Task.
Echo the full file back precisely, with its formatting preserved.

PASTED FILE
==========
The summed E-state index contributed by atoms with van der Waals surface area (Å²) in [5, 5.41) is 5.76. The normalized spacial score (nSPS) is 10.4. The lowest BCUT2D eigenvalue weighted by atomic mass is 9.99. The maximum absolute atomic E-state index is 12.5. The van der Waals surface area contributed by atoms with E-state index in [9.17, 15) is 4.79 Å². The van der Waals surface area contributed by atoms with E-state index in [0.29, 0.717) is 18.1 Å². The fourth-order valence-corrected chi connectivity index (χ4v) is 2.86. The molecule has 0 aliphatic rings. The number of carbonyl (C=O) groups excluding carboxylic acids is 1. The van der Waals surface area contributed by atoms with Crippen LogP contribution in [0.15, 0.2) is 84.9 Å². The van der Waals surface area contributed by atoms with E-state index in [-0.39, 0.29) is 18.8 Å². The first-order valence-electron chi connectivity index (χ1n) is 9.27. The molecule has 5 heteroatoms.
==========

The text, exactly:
The summed E-state index contributed by atoms with van der Waals surface area (Å²) in [5, 5.41) is 5.76. The normalized spacial score (nSPS) is 10.4. The lowest BCUT2D eigenvalue weighted by atomic mass is 9.99. The maximum absolute atomic E-state index is 12.5. The van der Waals surface area contributed by atoms with E-state index in [9.17, 15) is 4.79 Å². The van der Waals surface area contributed by atoms with E-state index in [0.29, 0.717) is 18.1 Å². The fourth-order valence-corrected chi connectivity index (χ4v) is 2.86. The molecule has 0 aliphatic rings. The number of carbonyl (C=O) groups excluding carboxylic acids is 1. The van der Waals surface area contributed by atoms with Crippen LogP contribution in [0.15, 0.2) is 84.9 Å². The van der Waals surface area contributed by atoms with E-state index in [-0.39, 0.29) is 18.8 Å². The first-order valence-electron chi connectivity index (χ1n) is 9.27. The molecule has 5 heteroatoms.